Mountain Bike Handle Bar Wins JEC World Innovation Award
This year’s winner in the RTM category at the JEC World Innovation Awards shows how complex hollow parts can be mass-produced in an automated process at competitive prices. The joint project of KTM Technologies, H2K Minerals, Teufelberger and BASF takes an integrative view of the process chain – from core formation and the manufacturing of the preform with braided carbon fibers, via the HP-RTM process (high pressure resin transfer molding) using reactive polyurethane resin to the dissolving of the core material.
The project called “Cavus” implemented a geometrically complex hollow part with undercuts by producing a mountain bike handlebar. The technology demonstrator combines the latest processing technologies with mature materials in a procedure that can be applied for the mass production of competitive lightweight parts in the automotive and other industries.
The project was initiated by KTM Technologies GmbH, Salzburg, Austria, which is responsible for project lead, part development, mold construction and the manufacturing of the parts. H2K Minerals GmbH, Denkendorf, Germany, developed and produced the materials for the HP-RTM compatible cores. The braided preform was developed, optimized and manufactured by the composite part producer Teufelberger Ges.m.b.H, Wels, Austria. Process simulation and the PU system used are from BASF SE, Ludwigshafen, Germany.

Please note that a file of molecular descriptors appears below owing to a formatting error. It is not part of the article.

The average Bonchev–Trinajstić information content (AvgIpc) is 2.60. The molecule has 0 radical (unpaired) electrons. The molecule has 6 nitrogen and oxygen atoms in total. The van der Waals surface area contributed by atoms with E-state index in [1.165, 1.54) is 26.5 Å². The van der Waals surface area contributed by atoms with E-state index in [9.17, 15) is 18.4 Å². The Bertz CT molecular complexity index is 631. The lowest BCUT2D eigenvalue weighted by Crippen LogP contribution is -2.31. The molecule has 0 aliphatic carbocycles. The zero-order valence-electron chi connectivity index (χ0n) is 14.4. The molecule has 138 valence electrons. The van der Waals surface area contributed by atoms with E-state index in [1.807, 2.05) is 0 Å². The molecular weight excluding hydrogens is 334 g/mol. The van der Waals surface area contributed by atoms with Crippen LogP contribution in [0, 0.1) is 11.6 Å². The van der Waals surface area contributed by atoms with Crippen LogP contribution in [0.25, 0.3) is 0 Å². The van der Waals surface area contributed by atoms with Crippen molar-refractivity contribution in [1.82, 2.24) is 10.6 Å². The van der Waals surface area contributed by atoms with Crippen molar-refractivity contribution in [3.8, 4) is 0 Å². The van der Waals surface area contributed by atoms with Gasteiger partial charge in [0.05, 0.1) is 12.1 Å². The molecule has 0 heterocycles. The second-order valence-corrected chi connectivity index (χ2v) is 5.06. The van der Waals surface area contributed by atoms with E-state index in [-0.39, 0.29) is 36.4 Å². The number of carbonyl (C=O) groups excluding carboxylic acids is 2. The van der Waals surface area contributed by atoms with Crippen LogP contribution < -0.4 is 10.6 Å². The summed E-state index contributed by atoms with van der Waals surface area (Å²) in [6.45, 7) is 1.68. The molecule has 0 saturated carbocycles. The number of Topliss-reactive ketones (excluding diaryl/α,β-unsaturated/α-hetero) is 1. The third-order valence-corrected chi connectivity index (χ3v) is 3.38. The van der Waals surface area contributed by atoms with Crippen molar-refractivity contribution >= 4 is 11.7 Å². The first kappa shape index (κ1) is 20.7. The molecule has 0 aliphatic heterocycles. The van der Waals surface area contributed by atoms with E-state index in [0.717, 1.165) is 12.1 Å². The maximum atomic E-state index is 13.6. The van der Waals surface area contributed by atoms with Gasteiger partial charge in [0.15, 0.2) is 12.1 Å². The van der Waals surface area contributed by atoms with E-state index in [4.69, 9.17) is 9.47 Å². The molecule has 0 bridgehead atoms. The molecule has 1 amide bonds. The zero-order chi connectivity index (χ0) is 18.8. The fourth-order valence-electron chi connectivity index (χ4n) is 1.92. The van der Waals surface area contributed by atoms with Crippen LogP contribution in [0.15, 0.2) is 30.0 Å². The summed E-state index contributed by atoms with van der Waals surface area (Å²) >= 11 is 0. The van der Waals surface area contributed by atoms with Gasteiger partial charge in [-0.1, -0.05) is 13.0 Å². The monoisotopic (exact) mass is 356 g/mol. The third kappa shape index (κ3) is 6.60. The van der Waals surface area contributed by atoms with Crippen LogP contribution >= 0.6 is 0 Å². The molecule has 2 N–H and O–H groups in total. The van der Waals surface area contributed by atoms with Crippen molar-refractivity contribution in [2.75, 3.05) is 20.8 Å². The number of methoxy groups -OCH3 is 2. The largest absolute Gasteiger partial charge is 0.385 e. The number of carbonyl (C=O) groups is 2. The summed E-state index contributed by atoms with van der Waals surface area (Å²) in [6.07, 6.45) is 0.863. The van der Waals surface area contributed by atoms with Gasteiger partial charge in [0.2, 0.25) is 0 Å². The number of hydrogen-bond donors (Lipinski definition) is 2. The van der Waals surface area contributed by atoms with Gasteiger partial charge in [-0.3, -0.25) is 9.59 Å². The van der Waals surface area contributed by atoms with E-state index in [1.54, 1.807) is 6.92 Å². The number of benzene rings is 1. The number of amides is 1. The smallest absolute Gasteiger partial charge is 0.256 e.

The starting point for the component is a specially developed pressure and temperature resistant core. It consists of sand as well as water-soluble additives and can be formed into many different geometries. Preforming is accomplished in a fully automated carbon fiber braiding process. The subsequent HP-RTM process is distinguished by short injection times and a highly reactive, compact polyurethane resin system from BASF, which drastically reduces the cycle time to two to three minutes. Due to the high internal mold pressure the carbon fibers can be fully wetted, complex component geometries can be produced with high fiber volume contents. At the end of the process, the core material is dissolved with water, a method which is also possible with small component cavities. Depending on the core manufacturing method, up to 98% of the core material can be reused for subsequent production.
“Our unique “Cavus” project solves this problem with an innovative, rapid and reliable process which can revolutionize the mass production of complex hollow parts in unit numbers of more than 10,000. The combination of lightweight composite construction and reasonable costs has become tangible. Close collaboration between the companies involved, their know-how and their love of innovation made a decisive contribution to this success”, says Hans Lochner, head of technology development and prototyping at KTM Technologies.
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